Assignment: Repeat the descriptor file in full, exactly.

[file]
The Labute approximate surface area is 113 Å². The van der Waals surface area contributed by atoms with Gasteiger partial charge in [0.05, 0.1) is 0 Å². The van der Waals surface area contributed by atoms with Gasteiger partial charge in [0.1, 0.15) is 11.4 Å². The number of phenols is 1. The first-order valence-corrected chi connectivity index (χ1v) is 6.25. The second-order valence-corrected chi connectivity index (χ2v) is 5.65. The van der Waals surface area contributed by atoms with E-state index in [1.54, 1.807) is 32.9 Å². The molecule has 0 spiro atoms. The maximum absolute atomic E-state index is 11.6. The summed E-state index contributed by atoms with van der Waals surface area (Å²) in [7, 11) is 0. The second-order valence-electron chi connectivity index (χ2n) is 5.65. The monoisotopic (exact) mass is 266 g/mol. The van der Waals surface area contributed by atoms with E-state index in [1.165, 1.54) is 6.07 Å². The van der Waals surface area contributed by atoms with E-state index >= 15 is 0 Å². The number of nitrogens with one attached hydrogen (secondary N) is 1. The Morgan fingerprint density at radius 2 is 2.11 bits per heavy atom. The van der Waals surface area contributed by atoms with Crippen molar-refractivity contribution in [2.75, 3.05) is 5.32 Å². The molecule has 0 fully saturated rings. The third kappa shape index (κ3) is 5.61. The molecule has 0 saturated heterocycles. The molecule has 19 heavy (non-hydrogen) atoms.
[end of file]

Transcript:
The Labute approximate surface area is 113 Å². The van der Waals surface area contributed by atoms with Gasteiger partial charge in [0.05, 0.1) is 0 Å². The van der Waals surface area contributed by atoms with Gasteiger partial charge in [0.1, 0.15) is 11.4 Å². The number of phenols is 1. The first-order valence-corrected chi connectivity index (χ1v) is 6.25. The second-order valence-corrected chi connectivity index (χ2v) is 5.65. The van der Waals surface area contributed by atoms with E-state index in [1.54, 1.807) is 32.9 Å². The molecule has 0 spiro atoms. The maximum absolute atomic E-state index is 11.6. The summed E-state index contributed by atoms with van der Waals surface area (Å²) in [7, 11) is 0. The second-order valence-electron chi connectivity index (χ2n) is 5.65. The monoisotopic (exact) mass is 266 g/mol. The van der Waals surface area contributed by atoms with E-state index in [1.165, 1.54) is 6.07 Å². The van der Waals surface area contributed by atoms with E-state index >= 15 is 0 Å². The number of nitrogens with one attached hydrogen (secondary N) is 1. The Morgan fingerprint density at radius 2 is 2.11 bits per heavy atom. The van der Waals surface area contributed by atoms with Crippen molar-refractivity contribution in [2.75, 3.05) is 5.32 Å². The molecule has 0 fully saturated rings. The third kappa shape index (κ3) is 5.61. The molecule has 0 saturated heterocycles. The molecule has 19 heavy (non-hydrogen) atoms.